Moving to Fort McMurray AB: Is Fort McMurray a Good Place to Live?
Located in the heart of Alberta's vast wilderness, Fort McMurray beckons as an intriguing destination for those seeking a unique blend of urban living and untamed landscapes. Nestled amidst the boreal forests and flanked by the Athabasca River, this northern gem offers a distinct real estate experience—and a tempting option for homebuyers moving to Alberta. This article delves into the nuances of relocating to Fort McMurray, exploring the real estate dynamics that shape the city's housing market, lifestyle, and investment potential.
10 Reasons to Move to Fort McMurray
- Strong and Growing Economy
- Gorgeous Natural Surroundings
- Diverse, Affordable Housing Options
- Walkable Downtown District
- Numerous Shopping and Dining Options
- Extensive Parks and Public Space
- Local Educational Opportunities
- Community Events
- Local Public Transit and Paratransit
- Convenient, Quality Healthcare Facilities
Cost of Living in Fort McMurray
Those moving to Fort McMurray from other parts of Canada will generally find it more affordable than the cost of living in Alberta; when compared to big cities in Canada, the cost of living is significantly lower. As with many locations, it's driven mainly by the cost of housing, which is lower overall than in many large cities and other provinces. Unlike many smaller, more remote towns, Fort McMurray offers a diverse mix of condos, townhomes, and single-family detached houses.
Condos can sell from less than $50,000 to around $400,000, with townhomes listing from $100,000 to more than $1.5 million for brand-new, ultra-luxury choices. Single-family homes remain the most common option, covering a similar spectrum from the $200s to around $1 million. Renters will find one-bedrooms for less than $1,000 per month—options with more square footage are available in the $1,200–$2,000 range. Detached homes rent from the mid-$2,000s and up.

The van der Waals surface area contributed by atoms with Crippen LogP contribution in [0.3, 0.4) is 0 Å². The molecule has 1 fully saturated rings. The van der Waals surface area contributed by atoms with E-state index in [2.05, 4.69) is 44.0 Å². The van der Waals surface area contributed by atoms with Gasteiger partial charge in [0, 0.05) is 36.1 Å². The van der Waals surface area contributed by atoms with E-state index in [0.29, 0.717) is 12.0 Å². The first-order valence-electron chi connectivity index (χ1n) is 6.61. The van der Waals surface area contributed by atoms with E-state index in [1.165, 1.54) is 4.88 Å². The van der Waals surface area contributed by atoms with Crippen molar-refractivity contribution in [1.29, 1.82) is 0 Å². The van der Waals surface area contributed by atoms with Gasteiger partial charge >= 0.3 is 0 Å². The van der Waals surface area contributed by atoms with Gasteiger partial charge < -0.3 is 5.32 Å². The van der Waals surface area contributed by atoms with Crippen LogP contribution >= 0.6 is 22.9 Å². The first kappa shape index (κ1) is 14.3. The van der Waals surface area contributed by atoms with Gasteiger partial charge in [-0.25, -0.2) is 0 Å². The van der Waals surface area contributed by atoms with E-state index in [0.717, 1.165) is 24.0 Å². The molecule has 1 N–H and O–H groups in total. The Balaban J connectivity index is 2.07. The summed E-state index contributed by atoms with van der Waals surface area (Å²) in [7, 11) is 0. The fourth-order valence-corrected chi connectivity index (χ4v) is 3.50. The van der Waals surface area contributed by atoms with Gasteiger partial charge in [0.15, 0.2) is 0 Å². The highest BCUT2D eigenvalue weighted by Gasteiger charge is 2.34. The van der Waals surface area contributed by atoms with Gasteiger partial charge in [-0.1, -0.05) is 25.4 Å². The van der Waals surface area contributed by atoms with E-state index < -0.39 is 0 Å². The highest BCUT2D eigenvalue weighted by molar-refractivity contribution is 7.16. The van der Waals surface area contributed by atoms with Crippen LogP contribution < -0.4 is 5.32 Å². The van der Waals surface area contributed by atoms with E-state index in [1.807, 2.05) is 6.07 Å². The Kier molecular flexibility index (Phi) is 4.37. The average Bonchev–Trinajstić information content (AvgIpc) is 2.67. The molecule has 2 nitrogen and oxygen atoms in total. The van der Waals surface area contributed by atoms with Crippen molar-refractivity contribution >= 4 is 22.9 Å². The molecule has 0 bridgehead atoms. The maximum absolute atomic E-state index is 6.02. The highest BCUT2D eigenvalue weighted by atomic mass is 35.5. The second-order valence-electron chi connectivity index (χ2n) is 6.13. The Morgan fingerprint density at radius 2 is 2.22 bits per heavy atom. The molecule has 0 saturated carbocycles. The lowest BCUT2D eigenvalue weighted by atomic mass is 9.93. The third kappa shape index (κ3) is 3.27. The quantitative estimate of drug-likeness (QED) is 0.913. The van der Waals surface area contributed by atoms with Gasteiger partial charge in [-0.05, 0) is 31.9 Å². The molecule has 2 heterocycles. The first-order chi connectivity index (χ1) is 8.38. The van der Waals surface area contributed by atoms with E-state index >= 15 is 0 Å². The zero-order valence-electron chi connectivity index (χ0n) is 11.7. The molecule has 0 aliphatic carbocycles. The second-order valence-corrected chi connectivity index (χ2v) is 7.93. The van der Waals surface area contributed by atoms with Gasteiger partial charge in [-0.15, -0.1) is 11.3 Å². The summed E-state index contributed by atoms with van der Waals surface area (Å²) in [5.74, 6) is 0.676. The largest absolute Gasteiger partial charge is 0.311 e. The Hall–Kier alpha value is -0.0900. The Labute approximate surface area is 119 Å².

Utility costs in Fort McMurray (electricity, gas, water, and other services) are higher than national averages, though not substantially more elsewhere in the region and province. The trade-off is that gas prices are typically lower than other provinces and Canada's overall average. Compared to the national level, groceries and food are also more affordable in the Fort McMurray area.
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Fort McMurray Job Market
Fort McMurray's job market centers around the thriving oil and gas industry, focusing on energy components from the region's Athabasca oil sands, which are integral to the Alberta economy. Average wages in the town typically range from around $20 per hour for general administrative or office jobs to over $60 per hour for specialized, in-demand trades. Median household incomes exceed $125,000 per year, significantly above the norm for Alberta.
Among the region's most prominent companies are Syncrude and energy giant Suncor. These are just a few of the extensive selection of oil and gas companies employing area residents, including major international corporations like Shell and ExxonMobil and smaller regional players. Stantec, the global design and consulting firm, is also one of the area's biggest and most prestigious sources of jobs. Government positions, including the city's public school system and Alberta Health Services, provide one of the most significant employers outside the energy industry and associated fields.
Popular Industries in the Area
As noted above, there's no more important industry to the Fort McMurray area and much of this part of Alberta than energy. The energy industry provides backing to numerous supporting fields like transportation and logistics. Construction has also been a significant source of employment, with extensive homebuilding and other infrastructure work over the past few years to accommodate the expanding population.
Further downstream economically is the area's retail and hospitality industry, made up of a surprisingly large group of bars, restaurants, coffee shops, hotels, boutiques, and more around town, supported by the thousands of people employed in Fort McMurray's primary fields. Tourism- and environmentally-focused jobs round out the city's diverse, growing job market thanks to visitors from all around to experience the area's unique wilderness.